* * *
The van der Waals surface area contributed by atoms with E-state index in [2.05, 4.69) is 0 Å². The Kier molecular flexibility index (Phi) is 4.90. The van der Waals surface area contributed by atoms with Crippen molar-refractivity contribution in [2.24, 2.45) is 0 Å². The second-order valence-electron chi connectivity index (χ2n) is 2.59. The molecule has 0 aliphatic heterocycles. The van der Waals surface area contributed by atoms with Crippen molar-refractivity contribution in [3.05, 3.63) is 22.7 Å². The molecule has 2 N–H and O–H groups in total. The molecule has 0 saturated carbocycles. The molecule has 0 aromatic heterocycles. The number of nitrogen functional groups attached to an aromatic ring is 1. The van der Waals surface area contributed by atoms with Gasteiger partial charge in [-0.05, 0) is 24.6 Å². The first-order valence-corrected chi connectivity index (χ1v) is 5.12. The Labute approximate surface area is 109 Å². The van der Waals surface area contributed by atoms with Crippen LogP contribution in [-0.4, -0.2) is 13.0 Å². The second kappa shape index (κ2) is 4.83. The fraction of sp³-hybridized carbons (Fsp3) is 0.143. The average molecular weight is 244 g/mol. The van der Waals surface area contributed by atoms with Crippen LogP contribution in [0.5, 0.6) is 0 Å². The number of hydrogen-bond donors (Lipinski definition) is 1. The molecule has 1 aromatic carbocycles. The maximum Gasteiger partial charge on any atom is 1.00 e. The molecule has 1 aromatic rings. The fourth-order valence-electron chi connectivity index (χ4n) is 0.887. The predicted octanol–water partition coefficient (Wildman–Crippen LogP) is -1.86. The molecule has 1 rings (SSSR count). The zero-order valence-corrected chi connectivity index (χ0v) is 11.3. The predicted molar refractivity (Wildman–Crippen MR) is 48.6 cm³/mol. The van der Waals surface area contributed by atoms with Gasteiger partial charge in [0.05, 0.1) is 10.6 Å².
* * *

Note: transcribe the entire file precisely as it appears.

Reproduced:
The van der Waals surface area contributed by atoms with E-state index in [2.05, 4.69) is 0 Å². The Kier molecular flexibility index (Phi) is 4.90. The van der Waals surface area contributed by atoms with Crippen molar-refractivity contribution in [2.24, 2.45) is 0 Å². The second-order valence-electron chi connectivity index (χ2n) is 2.59. The molecule has 0 aliphatic heterocycles. The van der Waals surface area contributed by atoms with Crippen molar-refractivity contribution in [3.05, 3.63) is 22.7 Å². The molecule has 2 N–H and O–H groups in total. The molecule has 0 saturated carbocycles. The molecule has 0 aromatic heterocycles. The number of nitrogen functional groups attached to an aromatic ring is 1. The van der Waals surface area contributed by atoms with Gasteiger partial charge in [-0.05, 0) is 24.6 Å². The first-order valence-corrected chi connectivity index (χ1v) is 5.12. The Labute approximate surface area is 109 Å². The van der Waals surface area contributed by atoms with Crippen LogP contribution in [-0.4, -0.2) is 13.0 Å². The second kappa shape index (κ2) is 4.83. The fraction of sp³-hybridized carbons (Fsp3) is 0.143. The average molecular weight is 244 g/mol. The van der Waals surface area contributed by atoms with Crippen LogP contribution in [0.5, 0.6) is 0 Å². The number of hydrogen-bond donors (Lipinski definition) is 1. The molecule has 1 aromatic carbocycles. The maximum Gasteiger partial charge on any atom is 1.00 e. The molecule has 1 aromatic rings. The fourth-order valence-electron chi connectivity index (χ4n) is 0.887. The predicted octanol–water partition coefficient (Wildman–Crippen LogP) is -1.86. The molecule has 1 rings (SSSR count). The zero-order valence-corrected chi connectivity index (χ0v) is 11.3. The predicted molar refractivity (Wildman–Crippen MR) is 48.6 cm³/mol. The van der Waals surface area contributed by atoms with Gasteiger partial charge in [0.05, 0.1) is 10.6 Å².